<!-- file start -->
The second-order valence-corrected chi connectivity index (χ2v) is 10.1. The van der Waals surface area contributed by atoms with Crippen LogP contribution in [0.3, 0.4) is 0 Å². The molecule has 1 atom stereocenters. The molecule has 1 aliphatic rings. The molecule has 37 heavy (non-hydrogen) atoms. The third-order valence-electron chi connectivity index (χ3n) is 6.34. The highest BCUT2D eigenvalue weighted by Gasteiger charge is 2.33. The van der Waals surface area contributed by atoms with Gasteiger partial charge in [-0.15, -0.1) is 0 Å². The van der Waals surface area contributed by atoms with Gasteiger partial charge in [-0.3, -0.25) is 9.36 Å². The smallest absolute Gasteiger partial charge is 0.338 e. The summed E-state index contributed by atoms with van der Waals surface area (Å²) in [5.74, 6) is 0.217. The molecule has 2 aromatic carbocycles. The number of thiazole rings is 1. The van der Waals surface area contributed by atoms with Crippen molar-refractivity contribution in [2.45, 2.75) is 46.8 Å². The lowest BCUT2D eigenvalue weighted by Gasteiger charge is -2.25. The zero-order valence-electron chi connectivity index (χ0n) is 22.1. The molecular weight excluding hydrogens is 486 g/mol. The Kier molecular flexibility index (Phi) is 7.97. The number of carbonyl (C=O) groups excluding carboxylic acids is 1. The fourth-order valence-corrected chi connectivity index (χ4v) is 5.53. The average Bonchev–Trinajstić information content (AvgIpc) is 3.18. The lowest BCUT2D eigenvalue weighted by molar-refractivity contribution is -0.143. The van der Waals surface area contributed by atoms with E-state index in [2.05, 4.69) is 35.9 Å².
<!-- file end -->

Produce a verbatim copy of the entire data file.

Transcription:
The second-order valence-corrected chi connectivity index (χ2v) is 10.1. The van der Waals surface area contributed by atoms with Crippen LogP contribution in [0.3, 0.4) is 0 Å². The molecule has 1 atom stereocenters. The molecule has 1 aliphatic rings. The molecule has 37 heavy (non-hydrogen) atoms. The third-order valence-electron chi connectivity index (χ3n) is 6.34. The highest BCUT2D eigenvalue weighted by Gasteiger charge is 2.33. The van der Waals surface area contributed by atoms with Gasteiger partial charge in [-0.15, -0.1) is 0 Å². The van der Waals surface area contributed by atoms with Gasteiger partial charge in [-0.3, -0.25) is 9.36 Å². The smallest absolute Gasteiger partial charge is 0.338 e. The summed E-state index contributed by atoms with van der Waals surface area (Å²) in [5.74, 6) is 0.217. The molecule has 2 aromatic carbocycles. The number of thiazole rings is 1. The van der Waals surface area contributed by atoms with Crippen molar-refractivity contribution in [2.45, 2.75) is 46.8 Å². The lowest BCUT2D eigenvalue weighted by Gasteiger charge is -2.25. The zero-order valence-electron chi connectivity index (χ0n) is 22.1. The molecular weight excluding hydrogens is 486 g/mol. The Kier molecular flexibility index (Phi) is 7.97. The number of carbonyl (C=O) groups excluding carboxylic acids is 1. The fourth-order valence-corrected chi connectivity index (χ4v) is 5.53. The average Bonchev–Trinajstić information content (AvgIpc) is 3.18. The lowest BCUT2D eigenvalue weighted by molar-refractivity contribution is -0.143. The van der Waals surface area contributed by atoms with E-state index in [2.05, 4.69) is 35.9 Å².